#4694 – 2012 First-Class Forever Stamp - Major League Baseball All-Stars: Ted Williams

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- MM63725 Horizontal Strip Mounts, Black, Split-back, 215 x 32 millimeters (8-7/16 x 1-1/4 inches)
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U.S. #4694

2012 45¢ Ted Williams

MLB All-Stars

 

Issue Date: July 20, 2012

City: Cooperstown, NY

Quantity: 20,000,000

Printed By: Avery Dennison

Printing Method: Photogravure

Perforations: Die Cut 11

Color: multicolored

 

The greatest baseball players of the past and present gathered in Boston for the 1999 Major League Baseball All-Star Game.  Before the game, an old man in a golf cart rode out to the field. Superstars and Hall-of-Famers gathered around him, bouncing like puppies, asking for autographs, all seeking their personal moment with former Boston Red Sox great Ted Williams (1918-2002).

 

Williams ranks among the all-time great hitters – 521 home runs, 2,654 hits, a .344 batting average, 2,021 walks, and 1,839 runs batted in.  The legendary numbers were all the more remarkable for the five seasons lost to military service in World War II and the Korean War.  Even his wartime duty was the stuff of legends – as a fighter pilot, he was wingman for future astronaut John Glenn. 

 

Williams had a difficult relationship with both fans and journalists, never acknowledging their cheers or boos.  In 1960, in the last at bat of his final game, he hit a home run into the bullpen.  The fans roared, urging him to come out.  Author John Updike wrote:  “Though we thumped, wept, and chanted…he did not come back.  Gods do not answer letters.”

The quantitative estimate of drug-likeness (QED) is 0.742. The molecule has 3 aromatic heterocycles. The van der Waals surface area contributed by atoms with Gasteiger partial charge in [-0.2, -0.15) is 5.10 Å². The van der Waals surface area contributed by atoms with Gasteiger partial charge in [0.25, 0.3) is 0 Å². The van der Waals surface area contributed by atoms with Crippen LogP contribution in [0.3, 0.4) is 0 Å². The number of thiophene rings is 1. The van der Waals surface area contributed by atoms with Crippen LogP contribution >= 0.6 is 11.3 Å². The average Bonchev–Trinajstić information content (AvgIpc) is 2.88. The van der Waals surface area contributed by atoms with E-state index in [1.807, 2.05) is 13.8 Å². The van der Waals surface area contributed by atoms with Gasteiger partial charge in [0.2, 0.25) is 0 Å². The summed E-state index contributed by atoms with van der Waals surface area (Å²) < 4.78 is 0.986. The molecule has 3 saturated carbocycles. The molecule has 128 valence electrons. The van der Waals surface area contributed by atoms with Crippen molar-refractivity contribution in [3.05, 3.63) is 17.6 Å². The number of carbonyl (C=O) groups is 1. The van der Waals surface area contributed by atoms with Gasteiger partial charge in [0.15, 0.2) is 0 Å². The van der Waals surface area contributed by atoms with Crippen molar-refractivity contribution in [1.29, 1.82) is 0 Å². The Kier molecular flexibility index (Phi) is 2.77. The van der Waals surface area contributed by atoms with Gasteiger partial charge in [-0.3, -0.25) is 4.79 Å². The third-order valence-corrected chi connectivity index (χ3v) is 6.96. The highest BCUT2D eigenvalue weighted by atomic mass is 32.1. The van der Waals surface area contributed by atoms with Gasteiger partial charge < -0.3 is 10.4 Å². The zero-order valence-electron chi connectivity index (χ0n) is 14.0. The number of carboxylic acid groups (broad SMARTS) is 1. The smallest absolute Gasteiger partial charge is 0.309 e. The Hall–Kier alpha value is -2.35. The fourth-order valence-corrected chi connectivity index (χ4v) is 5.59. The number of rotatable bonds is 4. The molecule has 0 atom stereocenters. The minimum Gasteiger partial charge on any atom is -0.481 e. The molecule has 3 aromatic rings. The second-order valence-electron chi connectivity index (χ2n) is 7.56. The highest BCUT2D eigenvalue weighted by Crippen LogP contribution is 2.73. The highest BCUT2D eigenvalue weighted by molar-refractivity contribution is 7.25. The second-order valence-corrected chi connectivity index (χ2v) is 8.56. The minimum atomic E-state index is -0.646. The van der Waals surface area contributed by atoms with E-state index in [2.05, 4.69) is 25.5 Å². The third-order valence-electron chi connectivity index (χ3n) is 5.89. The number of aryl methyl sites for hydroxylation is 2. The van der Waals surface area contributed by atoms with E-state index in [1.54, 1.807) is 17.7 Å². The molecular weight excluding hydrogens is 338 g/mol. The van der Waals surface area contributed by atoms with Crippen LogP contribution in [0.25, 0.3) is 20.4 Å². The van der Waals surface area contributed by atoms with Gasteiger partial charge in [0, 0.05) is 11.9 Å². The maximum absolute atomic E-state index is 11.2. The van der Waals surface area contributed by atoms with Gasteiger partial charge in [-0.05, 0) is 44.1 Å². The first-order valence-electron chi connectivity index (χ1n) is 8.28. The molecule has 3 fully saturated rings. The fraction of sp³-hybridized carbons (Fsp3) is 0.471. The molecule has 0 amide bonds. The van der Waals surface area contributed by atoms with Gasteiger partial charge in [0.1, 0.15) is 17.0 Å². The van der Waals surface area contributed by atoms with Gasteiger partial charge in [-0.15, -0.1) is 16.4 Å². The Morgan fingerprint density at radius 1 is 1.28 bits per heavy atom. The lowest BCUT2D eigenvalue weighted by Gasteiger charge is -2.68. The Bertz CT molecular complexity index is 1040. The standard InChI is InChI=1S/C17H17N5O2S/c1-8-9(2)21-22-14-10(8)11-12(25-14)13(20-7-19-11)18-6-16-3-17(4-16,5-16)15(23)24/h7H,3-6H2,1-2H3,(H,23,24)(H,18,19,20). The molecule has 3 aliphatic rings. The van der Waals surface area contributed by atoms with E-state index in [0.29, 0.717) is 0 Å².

But in 1999, Ted Williams – Teddy Ballgame, the Splendid Splinter, The Kid – tipped his cap to the adoring crowd.

 

 

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U.S. #4694

2012 45¢ Ted Williams

MLB All-Stars

 

Issue Date: July 20, 2012

City: Cooperstown, NY

Quantity: 20,000,000

Printed By: Avery Dennison

Printing Method: Photogravure

Perforations: Die Cut 11

Color: multicolored

 

The greatest baseball players of the past and present gathered in Boston for the 1999 Major League Baseball All-Star Game.  Before the game, an old man in a golf cart rode out to the field. Superstars and Hall-of-Famers gathered around him, bouncing like puppies, asking for autographs, all seeking their personal moment with former Boston Red Sox great Ted Williams (1918-2002).

 

Williams ranks among the all-time great hitters – 521 home runs, 2,654 hits, a .344 batting average, 2,021 walks, and 1,839 runs batted in.  The legendary numbers were all the more remarkable for the five seasons lost to military service in World War II and the Korean War.  Even his wartime duty was the stuff of legends – as a fighter pilot, he was wingman for future astronaut John Glenn. 

 

Williams had a difficult relationship with both fans and journalists, never acknowledging their cheers or boos.  In 1960, in the last at bat of his final game, he hit a home run into the bullpen.  The fans roared, urging him to come out.  Author John Updike wrote:  “Though we thumped, wept, and chanted…he did not come back.  Gods do not answer letters.”

 

But in 1999, Ted Williams – Teddy Ballgame, the Splendid Splinter, The Kid – tipped his cap to the adoring crowd.